The common belief is that summer vacation from school originated from America’s agricultural past. Children needed to be home to toil the land, or to at least watch black people do the work. But the common belief is mostly untrue. Schoolkids working farms in rural areas were needed less in the summer, as prime crop seasons were spring and fall. So they actually went to school in the summer. Urban schools were different. They went to school year-round, though it was not mandatory and many cut class when it was too hot.
The modern school year was shaped once The Man decided to create a standardized school year across urban and rural communities. This mandated a summer break from the heat and offered teachers a chance to have free time. You can read more about this on PBS’ website. Anyhow, this change led to summer break learning loss for kids and temper loss among parents.
According to the smart people who study such things, during the summer, kids lose 25 to 30 percent of what they learned during the school year, even more for kids who didn’t learn much to being with. (Sidenote: May the Lawd bless the child who gets laughed at by his classmates when he’s called to read out loud.) My kids are on break right now. Recently, I asked my middle child what’s 5+5 and he said, “Can I download a game?” Maybe he did know the answer, but with all the free time his mind was occupied with nonsense. And as parents we can only do so many activities and camps before our routine is completely thrown off. And this goes on for 90 long days!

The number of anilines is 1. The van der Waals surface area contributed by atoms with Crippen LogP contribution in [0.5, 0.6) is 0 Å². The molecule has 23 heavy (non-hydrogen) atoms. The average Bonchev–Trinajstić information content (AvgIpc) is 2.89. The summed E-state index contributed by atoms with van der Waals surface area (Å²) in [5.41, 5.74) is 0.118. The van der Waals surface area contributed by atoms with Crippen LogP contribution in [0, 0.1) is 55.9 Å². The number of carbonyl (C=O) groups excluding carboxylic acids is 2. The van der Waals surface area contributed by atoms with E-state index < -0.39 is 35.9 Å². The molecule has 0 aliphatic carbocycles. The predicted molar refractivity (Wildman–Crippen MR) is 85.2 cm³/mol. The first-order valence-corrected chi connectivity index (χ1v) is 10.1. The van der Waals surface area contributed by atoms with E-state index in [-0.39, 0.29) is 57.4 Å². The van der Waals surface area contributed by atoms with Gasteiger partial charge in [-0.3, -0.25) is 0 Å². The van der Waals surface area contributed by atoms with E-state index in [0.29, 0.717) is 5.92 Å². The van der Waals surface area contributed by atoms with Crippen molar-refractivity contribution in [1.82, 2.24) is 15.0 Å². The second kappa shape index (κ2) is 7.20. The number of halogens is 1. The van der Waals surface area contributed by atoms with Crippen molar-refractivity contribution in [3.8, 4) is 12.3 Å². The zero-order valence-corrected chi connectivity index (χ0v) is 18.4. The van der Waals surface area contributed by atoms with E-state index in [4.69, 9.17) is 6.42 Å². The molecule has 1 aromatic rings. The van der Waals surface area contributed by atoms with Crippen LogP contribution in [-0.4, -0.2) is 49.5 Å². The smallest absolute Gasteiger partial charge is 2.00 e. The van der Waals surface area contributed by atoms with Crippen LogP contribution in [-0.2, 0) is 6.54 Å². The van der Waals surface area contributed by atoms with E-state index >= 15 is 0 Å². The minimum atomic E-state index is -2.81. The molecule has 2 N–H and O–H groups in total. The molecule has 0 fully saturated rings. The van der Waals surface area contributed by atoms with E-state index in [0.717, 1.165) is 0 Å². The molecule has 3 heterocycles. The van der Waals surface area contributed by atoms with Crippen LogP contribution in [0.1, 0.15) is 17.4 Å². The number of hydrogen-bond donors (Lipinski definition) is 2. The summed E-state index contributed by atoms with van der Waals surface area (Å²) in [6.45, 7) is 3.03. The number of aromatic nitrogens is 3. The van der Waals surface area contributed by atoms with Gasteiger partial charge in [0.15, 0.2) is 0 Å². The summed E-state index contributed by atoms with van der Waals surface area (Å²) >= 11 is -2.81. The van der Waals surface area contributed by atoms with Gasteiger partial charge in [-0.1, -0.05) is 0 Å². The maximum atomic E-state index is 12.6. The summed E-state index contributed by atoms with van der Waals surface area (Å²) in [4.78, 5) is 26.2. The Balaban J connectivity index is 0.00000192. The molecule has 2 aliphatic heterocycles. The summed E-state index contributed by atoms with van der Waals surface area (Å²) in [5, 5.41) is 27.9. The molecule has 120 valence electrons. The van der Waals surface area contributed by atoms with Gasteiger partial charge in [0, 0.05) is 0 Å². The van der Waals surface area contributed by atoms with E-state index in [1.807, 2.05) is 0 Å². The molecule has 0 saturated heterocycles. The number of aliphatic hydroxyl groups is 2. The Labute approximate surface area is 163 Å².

So what happens in today’s technology-reliant society is that kids’ addiction to electronic devices worsens during the long break. For mine, that means watching “It’s Raining Tacos” over and over again. (Warning: There’s a 10-hour loop of the video on YouTube.) And I’ve tried to reduce their screen time, but they’re like, “You’re on YOUR phone, Dada!” They’re right. But it’s also true that my brain is developed enough to obtain any number of dead-end jobs. They need to be discovering the offline world and letting their minds wander.
So, about a month into vacation, I got fed up. I unplugged the television and snatched devices and hid the tablet in my closet. My youngest had this initial reaction:
Then I took everybody outside…well, I actually yanked all three of ’em outside and locked the door behind them. I may have also yelled, “I’m tired of these devices and all this fightin’ over ’em! Go play!” But it was all done in love. Love and anger.
After a few minutes of crying and yelling “Let me in!” they started to play. They murdered bugs and raced on their bikes and scooters. A rain storm hit, but even that didn’t stop them. They ran and splashed in the water. I watched from the garage and felt like I was onto something. Apparently, confiscating electronic devices and locking kids out their home was the key to a fulfilling summer break. Well it worked once. The second time I did it my two oldest boys said they said they didn’t like me anymore and just kept walking down the street. As you can see in the picture below (check out the two little figures) they got pretty far until I chased after them. Once I caught up, they said they were going to Amy’s (I have no idea who she is) and that they liked me again.
We’re about a month into the summer and the craziness has moderated…most days. It’s helped that they have friends to play with outside. They’re also signed up for baseball, but it only meets once a week and it’s been rained out two of the first three sessions. We have a road trip coming up. There may be some misery involved with driving 22 hours roundtrip to Montreal, but I think they’ll be intrigued when they hear a language besides English or my outside-of-working-hours-Ebonics. But still…the countdown to the first day of school on August 15 is on, and hopefully, one day, year-round school.